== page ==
Mindfulness

Our minds are fascinating things. But oftentimes our minds wander – causing us to overthink and ruminate on situations that cause us stress. Mindfulness practices are those that help us to focus on being fully present in the moment we are currently in. When we are truly focused on being present we are consciously not allowing our minds to wander to stressful situations and emotions.

mindfulness activity for ibs and stress

Mindfulness might sound easy, but it can be tough as we need to train our brains to focus only on the present. The good news is that mindfulness practice is free and available to all of us. Being mindful can be as simple as sitting in a comfortable chair, closing your eyes and focusing on your breathing. But you can also practice mindfulness while doing physical activities like yoga and tai chi, or while following guided or non-guided meditation. Anything that helps us to focus on the present rather than letting our mind unconsciously wander to the past or future allows is to enjoy the gift of the present moment.

Choose the mindfulness technique, or techniques, that work best for you that fit into your lifestyle. Remember that mindfulness takes practice, and its normal to find your mind wandering back to stressful thoughts even while practicing mindfulness. When you notice your mind drifting to other thoughts, try to consciously return your thoughts to your breathing and focus on being present in the moment. Try the mindfulness practices in the LyfeMD application for IBS.

Practice Gratitude

Sometimes when we are overcome with stress it is challenging to think of the positive in our lives. By consciously remembering what we have to be thankful for, we help ourselves to put the current situation that is causing us stress into perspective. It’s especially important when we are stressed to remember that this moment will pass and that there are many things we have to be grateful for. Also, sometimes it is helpful to write down thoughts of gratitude. The act of writing down your thoughts can be cathartic in and of itself, and you can return to these writings again in the future to help provide yourself perspective.

Speak with Someone

If you are struggling with stress it can be helpful to speak to someone about what you are feeling. Talk to a family member, friend, your doctor, or anyone you trust is a good way to help you talk through your concerns. You can even talk to yourself – but be sure to focus on being positive. Negative self-talk is often the source of our stress, so be aware of your negative emotions and try to change the negative thoughts to more positive ones. Remember that everyone struggles with stress at times. Be compassionate and kind to yourself. Cognitive Behavioural Therapy (CBT) is an effective solution to retrain one’s thoughts, which in turn will alter the emotional response and ultimately behaviours. CBT is among the most effective therapies for IBS symptoms. Talk to your doctor about your interest in CBT, if you struggle with negative self-talk, fear, or anger which may affect your IBS symptoms.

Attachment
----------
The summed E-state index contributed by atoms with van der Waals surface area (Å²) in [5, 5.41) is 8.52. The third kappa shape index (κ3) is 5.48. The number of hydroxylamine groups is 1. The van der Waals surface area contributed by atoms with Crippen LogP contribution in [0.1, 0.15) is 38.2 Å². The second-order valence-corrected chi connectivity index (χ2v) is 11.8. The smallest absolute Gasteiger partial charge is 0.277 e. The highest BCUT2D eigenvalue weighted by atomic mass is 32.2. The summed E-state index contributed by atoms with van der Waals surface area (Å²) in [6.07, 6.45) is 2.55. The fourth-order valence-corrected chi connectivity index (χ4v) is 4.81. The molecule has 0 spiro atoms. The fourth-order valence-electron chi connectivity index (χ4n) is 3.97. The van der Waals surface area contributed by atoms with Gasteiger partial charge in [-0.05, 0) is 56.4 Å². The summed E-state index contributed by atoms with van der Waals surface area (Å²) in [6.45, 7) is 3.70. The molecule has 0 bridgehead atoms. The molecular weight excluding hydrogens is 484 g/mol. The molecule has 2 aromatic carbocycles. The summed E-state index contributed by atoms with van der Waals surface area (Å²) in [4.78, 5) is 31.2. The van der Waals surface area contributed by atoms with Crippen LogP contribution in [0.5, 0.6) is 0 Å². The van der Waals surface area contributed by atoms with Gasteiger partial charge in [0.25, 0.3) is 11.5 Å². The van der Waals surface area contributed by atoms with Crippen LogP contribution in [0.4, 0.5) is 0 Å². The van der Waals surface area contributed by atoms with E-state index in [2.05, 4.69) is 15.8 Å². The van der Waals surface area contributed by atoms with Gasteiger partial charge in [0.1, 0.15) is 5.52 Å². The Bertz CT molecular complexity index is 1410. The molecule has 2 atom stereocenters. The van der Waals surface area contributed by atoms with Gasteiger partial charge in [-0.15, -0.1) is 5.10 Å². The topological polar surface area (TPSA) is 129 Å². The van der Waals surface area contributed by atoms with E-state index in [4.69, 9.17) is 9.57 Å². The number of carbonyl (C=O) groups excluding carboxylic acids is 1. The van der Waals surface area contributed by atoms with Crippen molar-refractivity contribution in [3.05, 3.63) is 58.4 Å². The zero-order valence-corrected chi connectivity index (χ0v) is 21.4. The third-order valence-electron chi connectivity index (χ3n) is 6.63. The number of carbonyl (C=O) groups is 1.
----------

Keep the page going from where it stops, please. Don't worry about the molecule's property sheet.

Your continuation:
What to Expect

Using stress management to treat IBS symptoms is certainly not an overnight cure. It requires consistency and commitment in order to see tangible, long-term results. It’s important to consult with your doctor for guidance and medical advice throughout your personal journey, and to be better informed on when you can expect to see a difference, what you should notice, etc.

We recommend that you try to commit to whatever stress management technique(s) you decide on for at least three weeks and log your findings in the myIBS app. If you are having trouble with a particular stress management technique, try another option before giving up entirely. If you are looking to start any stress management techniques, the LyfeMD application (www.lyfemd.com) is one such application that is available to use at no cost if you have IBS and live in Canada.

Remember that stress is a part of everyone’s life, and finding strategies to help you manage stressful times can reap lifelong benefits not just for your IBS symptoms but also your overall well-being. 

CDHF’s myIBS App

MyIBS is our FREE and easy-to-use tracking app for Irritable Bowel Syndrome (IBS). Journal your symptoms, poop, food, sleep, stress and more with this flexible tool that helps you better understand and manage your IBS. Download it today on the App Store, or on Google Play!